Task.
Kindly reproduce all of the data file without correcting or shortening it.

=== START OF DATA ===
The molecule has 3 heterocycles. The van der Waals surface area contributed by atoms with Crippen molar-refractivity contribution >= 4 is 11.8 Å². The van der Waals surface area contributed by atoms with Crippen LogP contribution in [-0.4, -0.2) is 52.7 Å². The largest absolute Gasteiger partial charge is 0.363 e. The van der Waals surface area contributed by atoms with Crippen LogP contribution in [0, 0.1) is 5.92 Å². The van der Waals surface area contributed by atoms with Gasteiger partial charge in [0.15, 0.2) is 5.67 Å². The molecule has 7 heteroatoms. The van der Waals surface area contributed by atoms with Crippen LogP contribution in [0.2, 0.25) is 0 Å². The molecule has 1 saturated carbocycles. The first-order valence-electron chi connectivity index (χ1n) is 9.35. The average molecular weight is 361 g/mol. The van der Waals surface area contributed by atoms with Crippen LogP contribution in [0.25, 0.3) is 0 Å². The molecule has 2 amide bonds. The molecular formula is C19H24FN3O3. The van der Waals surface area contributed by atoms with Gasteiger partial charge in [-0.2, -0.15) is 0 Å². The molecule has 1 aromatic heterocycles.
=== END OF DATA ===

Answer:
The molecule has 3 heterocycles. The van der Waals surface area contributed by atoms with Crippen molar-refractivity contribution >= 4 is 11.8 Å². The van der Waals surface area contributed by atoms with Crippen LogP contribution in [-0.4, -0.2) is 52.7 Å². The largest absolute Gasteiger partial charge is 0.363 e. The van der Waals surface area contributed by atoms with Crippen LogP contribution in [0, 0.1) is 5.92 Å². The van der Waals surface area contributed by atoms with Gasteiger partial charge in [0.15, 0.2) is 5.67 Å². The molecule has 7 heteroatoms. The van der Waals surface area contributed by atoms with Crippen LogP contribution in [0.2, 0.25) is 0 Å². The molecule has 1 saturated carbocycles. The first-order valence-electron chi connectivity index (χ1n) is 9.35. The average molecular weight is 361 g/mol. The van der Waals surface area contributed by atoms with Crippen LogP contribution in [0.25, 0.3) is 0 Å². The molecule has 2 amide bonds. The molecular formula is C19H24FN3O3. The van der Waals surface area contributed by atoms with Gasteiger partial charge in [-0.2, -0.15) is 0 Å². The molecule has 1 aromatic heterocycles.